Designing Web pages might appear intimidating, but it is actually very easy - and relatively cheap. Hugh John reports.
You can publish to the world by creating pages for a website - and it need not be time-consuming or costly. The cheapest way to get Web-building tools is by downloading them free from the Internet - the struggle between Netscape and Microsoft means the two browser giants are giving away Navigator and Explorer respectively - both of which include Web-building capability.
Navigator initially dominated, but is now threatened by Explorer. Navigator is now part of Communicator - a suite of Internet products that includes email and Composer, the Web-authoring application.
Microsoft's page author is FrontPage Express. While Netscape Composer is considered by some to be slightly better, FrontPage Express can be upgraded to FrontPage, Microsoft's more powerful and extremely popular authoring tool.
Both Composer and FrontPage Express allow users to create and edit Web pages without ever working in HTML - hypertext mark-up language. Both create links to other websites without the need to type in URLs (uniform versal resource locators) and both allow users to insert images by dragging them into the Web page.
Both offer facilities for creating a Web site with the minimum of fuss. But in terms of cross-platform support, there's really only one choice: FrontPage Express supports Windows 95 and NT and UNIX; Composer supports Mac-intosh, UNIX and Windows.
There are plenty of other authoring programs, however. For ease of use, try Sunburst's Web Workshop. Described as a four-stop Web-creating tool, the program, with its colourful interface and vivid icons, has the eye-catching appeal of children's favourite Kid Pix.
With Web Workshop, creating pages is easy:select a background and decorate it with clip art from the on-board library; add text, voice clips, pictures and an email address; add links to other sites on the Web or choose from a pre-selected list; and save the page and publish.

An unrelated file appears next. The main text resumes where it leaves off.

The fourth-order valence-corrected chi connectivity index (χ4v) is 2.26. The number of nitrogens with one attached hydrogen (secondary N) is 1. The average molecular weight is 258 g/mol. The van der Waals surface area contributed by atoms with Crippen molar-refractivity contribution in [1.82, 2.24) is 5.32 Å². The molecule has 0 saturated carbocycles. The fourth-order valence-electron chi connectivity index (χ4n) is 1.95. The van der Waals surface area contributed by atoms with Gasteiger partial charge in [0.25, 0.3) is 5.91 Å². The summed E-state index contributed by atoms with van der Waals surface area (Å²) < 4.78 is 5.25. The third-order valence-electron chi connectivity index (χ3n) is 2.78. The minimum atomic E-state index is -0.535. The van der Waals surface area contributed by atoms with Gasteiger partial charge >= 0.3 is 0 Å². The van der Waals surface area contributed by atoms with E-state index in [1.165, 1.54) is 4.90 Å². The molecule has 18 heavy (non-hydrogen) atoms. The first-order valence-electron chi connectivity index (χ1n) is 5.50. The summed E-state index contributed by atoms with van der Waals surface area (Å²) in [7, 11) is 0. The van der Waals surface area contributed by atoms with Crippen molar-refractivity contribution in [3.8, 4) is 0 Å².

The schools version contains some excellent support material that explains how to publish a project to either an Internet account or Sunburst's own Web-site, as well as other handy tips.
The Web is a fluid, dynamic medium and creating and maintaining links between pages is an essential part of site-management. Five of the most successful programs that provide this and other advanced features are Microsoft FrontPage, Adobe PageMill, NetObjects Fusion, Claris Home Page and GoLive CyberStudio Personal Edition.
Would-be Web builders with bigger budgets and advanced design skills might want to investigate CyberStudio Professional Edition or Macromedia Dreamweaver and, for Web graphic creation, Adobe ImageReady and Macro-media Fireworks.
Adobe: www.adobe.com Claris: www.claris.com GoLive: www.golive.com Macromedia: www.macromedia.com Microsoft: www.microsoft.comieie40 NetObjects: www.netobjects.com Netscape: www.netscape.com Sunburst: www.nysunburst. com
BOOKS: 'Creating Web Pages for Dummies' (Pounds 23.99) explains how to design and upload Web pages. 'Creating Web Pages for Dummies' also comes as a quick reference guide (Pounds 11.99).
'The Internet in 24 Hours' (Pounds 17.95) has a useful section on Web page creation.
HTML: HTML is the language used to prepare Web documents, and requires tags to be placed in or around text to allow formatting or linking. Formatting tags define text style and usually come in pairs. Linking tags provide links to other websites.
HELP SOURCES: As well as providing Web space for subscribers, Internet service providers such as AOL, LineOne and VirginNet also give comprehensive support for anyone wishing to set up a site. AOL has a Web-building forum that includes Personal Publisher for creating a Web page step by simple step.
1 Sketch out your Web structure first.
2 Try not to build a site that is more than three clicks away from your home page. If you do, include a site map.
3 Maintain a lively balance of text and image.
4 Do not use images that take browsers too long to read. Web surfers are notoriously impatient.
5 If you do not want to learn HTML, use programs that keep it to a minimum.
6 Try to ensure topical material on your site is kept up to date.
7 Links to stimulating and interesting sites are always appreciated by anyone browsing your site. Check that sites to which you are linked still exist.
8 "Under Construction" signs on a site can be off-putting.
9 Check your page links before making your site available on the Web by viewing with your own browser.